Your organisation may exist to make a profit or provide a public service. Safely maintaining property and assets to support staff, produce goods or service customers is essential and costly. Hidden costs exist in most businesses. Some of these costs arise in the procurement of planned and reactive maintenance services. Many Clients of the building services industry pay for qualified electricians but end up receiving services from unregulated workers who are underqualified, unqualified or who self-designate as an electrician.
Clients of the building services and FM industries are often forced to exercise a form of blind faith in the existence and appropriateness of the qualifications of those in the supply chain that install, repair or maintain electrical wiring and equipment.
It would be difficult. You may argue that it’s up to the contractor who employs the worker to protect your interests and then hope for the best. An inquiry panel or perhaps the courts are likely to dig deep to ascertain if you exercised sufficient diligence in the selection and appointment of a contractor who employs qualified electrical workers.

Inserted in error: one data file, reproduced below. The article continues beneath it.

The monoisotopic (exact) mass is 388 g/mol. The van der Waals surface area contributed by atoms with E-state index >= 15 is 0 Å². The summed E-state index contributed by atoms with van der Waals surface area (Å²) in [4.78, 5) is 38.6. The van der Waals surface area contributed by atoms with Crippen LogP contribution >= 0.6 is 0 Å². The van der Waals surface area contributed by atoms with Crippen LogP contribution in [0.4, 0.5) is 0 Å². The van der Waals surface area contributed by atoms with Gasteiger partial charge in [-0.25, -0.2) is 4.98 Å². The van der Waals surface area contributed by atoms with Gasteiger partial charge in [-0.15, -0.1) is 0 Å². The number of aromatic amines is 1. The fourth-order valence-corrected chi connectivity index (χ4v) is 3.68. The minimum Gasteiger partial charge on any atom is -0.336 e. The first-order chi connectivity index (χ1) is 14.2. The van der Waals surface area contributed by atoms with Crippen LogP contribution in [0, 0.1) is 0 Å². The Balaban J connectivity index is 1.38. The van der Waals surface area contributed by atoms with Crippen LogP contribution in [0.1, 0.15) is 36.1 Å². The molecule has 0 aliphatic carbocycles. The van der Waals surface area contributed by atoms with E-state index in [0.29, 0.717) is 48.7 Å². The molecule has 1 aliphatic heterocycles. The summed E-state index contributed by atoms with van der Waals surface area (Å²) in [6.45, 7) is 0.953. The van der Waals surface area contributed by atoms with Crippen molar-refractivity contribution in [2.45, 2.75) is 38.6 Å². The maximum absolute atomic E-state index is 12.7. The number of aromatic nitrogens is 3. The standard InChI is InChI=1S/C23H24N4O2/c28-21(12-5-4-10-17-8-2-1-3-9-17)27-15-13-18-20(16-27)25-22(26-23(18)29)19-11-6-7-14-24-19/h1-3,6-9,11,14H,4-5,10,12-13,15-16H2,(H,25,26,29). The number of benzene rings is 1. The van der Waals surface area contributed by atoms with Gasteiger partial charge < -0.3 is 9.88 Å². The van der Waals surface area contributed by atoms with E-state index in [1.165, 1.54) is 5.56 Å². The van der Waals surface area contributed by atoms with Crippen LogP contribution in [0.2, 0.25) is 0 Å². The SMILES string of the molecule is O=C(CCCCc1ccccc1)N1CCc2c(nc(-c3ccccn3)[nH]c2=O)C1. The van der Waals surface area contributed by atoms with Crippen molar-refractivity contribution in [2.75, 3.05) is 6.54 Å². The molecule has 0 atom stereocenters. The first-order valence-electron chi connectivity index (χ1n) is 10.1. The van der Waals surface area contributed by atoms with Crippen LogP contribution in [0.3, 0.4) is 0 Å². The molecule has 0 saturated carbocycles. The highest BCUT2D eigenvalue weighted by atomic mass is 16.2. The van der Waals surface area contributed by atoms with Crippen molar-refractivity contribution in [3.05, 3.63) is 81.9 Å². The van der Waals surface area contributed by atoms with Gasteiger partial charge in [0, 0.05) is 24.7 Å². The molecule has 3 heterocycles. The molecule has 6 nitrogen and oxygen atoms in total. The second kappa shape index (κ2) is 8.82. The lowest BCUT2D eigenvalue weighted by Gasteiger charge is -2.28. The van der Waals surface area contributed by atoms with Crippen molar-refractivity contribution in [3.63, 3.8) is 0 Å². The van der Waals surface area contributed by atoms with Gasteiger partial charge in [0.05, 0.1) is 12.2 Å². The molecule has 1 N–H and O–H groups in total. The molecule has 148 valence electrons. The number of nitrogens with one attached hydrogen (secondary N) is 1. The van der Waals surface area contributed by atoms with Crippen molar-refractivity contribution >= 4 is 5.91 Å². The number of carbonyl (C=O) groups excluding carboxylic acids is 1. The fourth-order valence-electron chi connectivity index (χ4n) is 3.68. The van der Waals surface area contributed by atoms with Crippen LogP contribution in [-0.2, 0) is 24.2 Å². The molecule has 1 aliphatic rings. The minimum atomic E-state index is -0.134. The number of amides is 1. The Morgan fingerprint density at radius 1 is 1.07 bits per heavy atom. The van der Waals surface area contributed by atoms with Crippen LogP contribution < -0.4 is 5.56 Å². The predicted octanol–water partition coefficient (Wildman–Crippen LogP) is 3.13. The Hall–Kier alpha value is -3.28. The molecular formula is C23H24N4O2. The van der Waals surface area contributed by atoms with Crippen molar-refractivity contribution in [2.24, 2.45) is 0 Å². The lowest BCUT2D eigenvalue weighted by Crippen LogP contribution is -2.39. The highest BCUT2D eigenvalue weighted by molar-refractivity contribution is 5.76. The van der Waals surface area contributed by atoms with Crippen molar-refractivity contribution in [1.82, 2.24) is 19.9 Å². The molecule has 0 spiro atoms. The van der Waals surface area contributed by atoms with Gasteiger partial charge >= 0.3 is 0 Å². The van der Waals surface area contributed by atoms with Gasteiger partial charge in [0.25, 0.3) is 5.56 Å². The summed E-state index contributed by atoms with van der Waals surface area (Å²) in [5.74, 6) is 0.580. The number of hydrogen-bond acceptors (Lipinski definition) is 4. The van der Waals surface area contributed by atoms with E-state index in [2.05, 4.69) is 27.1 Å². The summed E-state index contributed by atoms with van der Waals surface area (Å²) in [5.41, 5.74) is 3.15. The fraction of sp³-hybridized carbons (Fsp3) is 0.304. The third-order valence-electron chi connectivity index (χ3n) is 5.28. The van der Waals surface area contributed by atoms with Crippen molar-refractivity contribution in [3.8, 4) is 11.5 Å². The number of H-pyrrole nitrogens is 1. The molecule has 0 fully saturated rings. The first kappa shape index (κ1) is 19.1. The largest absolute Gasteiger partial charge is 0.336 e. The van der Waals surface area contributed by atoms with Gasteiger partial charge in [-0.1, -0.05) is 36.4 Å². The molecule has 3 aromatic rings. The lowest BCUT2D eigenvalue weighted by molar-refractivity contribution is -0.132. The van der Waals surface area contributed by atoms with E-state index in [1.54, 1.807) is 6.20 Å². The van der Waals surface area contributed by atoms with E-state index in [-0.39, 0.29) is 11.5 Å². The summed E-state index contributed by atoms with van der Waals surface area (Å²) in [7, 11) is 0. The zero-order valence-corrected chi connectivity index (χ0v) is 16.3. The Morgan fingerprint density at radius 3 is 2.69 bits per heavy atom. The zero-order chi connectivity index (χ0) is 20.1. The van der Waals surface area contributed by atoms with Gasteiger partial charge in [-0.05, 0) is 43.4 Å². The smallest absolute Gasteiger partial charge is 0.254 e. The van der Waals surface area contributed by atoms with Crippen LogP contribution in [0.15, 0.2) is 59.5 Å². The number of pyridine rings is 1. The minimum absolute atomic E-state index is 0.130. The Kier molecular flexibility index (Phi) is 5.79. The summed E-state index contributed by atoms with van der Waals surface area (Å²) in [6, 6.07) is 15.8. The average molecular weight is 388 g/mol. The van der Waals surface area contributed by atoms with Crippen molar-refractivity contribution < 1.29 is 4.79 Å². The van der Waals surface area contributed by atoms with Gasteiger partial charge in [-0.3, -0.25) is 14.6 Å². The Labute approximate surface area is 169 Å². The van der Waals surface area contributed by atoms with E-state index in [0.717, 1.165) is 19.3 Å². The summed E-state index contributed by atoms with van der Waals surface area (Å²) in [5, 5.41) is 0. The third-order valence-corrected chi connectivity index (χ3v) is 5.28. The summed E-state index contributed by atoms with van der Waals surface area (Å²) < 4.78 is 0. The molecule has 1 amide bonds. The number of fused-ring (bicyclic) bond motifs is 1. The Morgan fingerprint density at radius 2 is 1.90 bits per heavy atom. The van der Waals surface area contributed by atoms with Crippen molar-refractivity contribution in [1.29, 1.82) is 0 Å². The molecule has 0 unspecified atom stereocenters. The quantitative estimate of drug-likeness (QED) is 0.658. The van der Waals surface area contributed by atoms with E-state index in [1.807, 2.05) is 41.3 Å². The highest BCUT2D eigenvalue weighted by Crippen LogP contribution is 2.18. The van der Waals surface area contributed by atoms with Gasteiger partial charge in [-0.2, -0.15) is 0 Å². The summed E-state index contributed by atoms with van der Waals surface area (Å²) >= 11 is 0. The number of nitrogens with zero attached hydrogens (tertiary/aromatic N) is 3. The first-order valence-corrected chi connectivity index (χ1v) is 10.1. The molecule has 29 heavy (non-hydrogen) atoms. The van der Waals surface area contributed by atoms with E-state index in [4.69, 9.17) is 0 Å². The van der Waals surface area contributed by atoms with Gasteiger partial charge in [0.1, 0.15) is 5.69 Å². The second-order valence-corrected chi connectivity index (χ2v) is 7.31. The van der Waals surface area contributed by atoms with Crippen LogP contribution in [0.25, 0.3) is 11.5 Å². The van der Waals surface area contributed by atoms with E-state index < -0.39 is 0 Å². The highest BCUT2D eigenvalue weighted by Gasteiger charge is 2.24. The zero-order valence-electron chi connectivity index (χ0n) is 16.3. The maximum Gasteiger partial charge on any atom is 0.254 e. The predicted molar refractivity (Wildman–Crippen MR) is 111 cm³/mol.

Failure by Clients to ensure that electrical workers are adequately qualified to carry out electrical maintenance and installation of life and property systems (e.g. Emergency Lighting & Fire Alarms) may lead to injury, business interruption, denied insurance claims, embarrassing media coverage, loss of life and a life-long troubled conscience.
You wouldn’t want a rogue trader or cowboy operator working in your home, so why tolerate them in your business? Across the UK, many companies suffer from the negative impact of latent defects, delays, and interruption to the flow of business because somewhere in the cause and effect cycle, a contractor masked the employment of workers who were not competent.
By exercising discernment in the selection and appointment of bona fide electrical contractors, you will be strengthening the productivity and sustainability of the UK construction sector.
Responsible UK electrical contractors are committed to accredited and approved training standards which include many annual opportunities for recruitment and approved apprenticeship training throughout the Nation. Good social procurement practice means that Clients should evaluate the positive impact and societal benefits of awarding tender opportunities and contracts to those who demonstrate accredited workforce competency.